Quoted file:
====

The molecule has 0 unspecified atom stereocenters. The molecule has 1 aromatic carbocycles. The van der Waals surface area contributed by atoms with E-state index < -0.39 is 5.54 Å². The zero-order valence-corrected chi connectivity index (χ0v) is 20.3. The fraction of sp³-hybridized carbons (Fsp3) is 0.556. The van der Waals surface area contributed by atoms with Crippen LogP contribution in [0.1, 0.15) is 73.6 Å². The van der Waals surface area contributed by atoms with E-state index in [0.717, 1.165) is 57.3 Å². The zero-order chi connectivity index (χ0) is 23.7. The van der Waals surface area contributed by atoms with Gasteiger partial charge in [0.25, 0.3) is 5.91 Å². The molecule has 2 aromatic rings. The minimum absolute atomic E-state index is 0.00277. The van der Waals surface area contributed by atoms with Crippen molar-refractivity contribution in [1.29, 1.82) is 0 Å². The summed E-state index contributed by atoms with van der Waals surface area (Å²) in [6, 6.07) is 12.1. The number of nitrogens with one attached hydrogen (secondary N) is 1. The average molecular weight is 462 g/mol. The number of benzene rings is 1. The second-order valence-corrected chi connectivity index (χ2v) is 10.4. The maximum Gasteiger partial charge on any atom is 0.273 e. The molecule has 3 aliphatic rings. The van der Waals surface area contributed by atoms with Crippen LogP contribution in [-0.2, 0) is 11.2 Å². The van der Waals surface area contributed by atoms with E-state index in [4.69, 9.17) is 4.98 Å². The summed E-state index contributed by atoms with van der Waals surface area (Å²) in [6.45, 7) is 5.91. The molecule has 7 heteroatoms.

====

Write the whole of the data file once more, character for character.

The molecule has 0 unspecified atom stereocenters. The molecule has 1 aromatic carbocycles. The van der Waals surface area contributed by atoms with E-state index < -0.39 is 5.54 Å². The zero-order valence-corrected chi connectivity index (χ0v) is 20.3. The fraction of sp³-hybridized carbons (Fsp3) is 0.556. The van der Waals surface area contributed by atoms with Crippen LogP contribution in [0.1, 0.15) is 73.6 Å². The van der Waals surface area contributed by atoms with E-state index in [0.717, 1.165) is 57.3 Å². The zero-order chi connectivity index (χ0) is 23.7. The van der Waals surface area contributed by atoms with Gasteiger partial charge in [0.25, 0.3) is 5.91 Å². The molecule has 2 aromatic rings. The minimum absolute atomic E-state index is 0.00277. The van der Waals surface area contributed by atoms with Crippen molar-refractivity contribution in [1.29, 1.82) is 0 Å². The summed E-state index contributed by atoms with van der Waals surface area (Å²) in [6, 6.07) is 12.1. The number of nitrogens with one attached hydrogen (secondary N) is 1. The average molecular weight is 462 g/mol. The number of benzene rings is 1. The second-order valence-corrected chi connectivity index (χ2v) is 10.4. The maximum Gasteiger partial charge on any atom is 0.273 e. The molecule has 3 aliphatic rings. The van der Waals surface area contributed by atoms with Crippen LogP contribution in [-0.2, 0) is 11.2 Å². The van der Waals surface area contributed by atoms with E-state index in [4.69, 9.17) is 4.98 Å². The summed E-state index contributed by atoms with van der Waals surface area (Å²) in [6.45, 7) is 5.91. The molecule has 7 heteroatoms.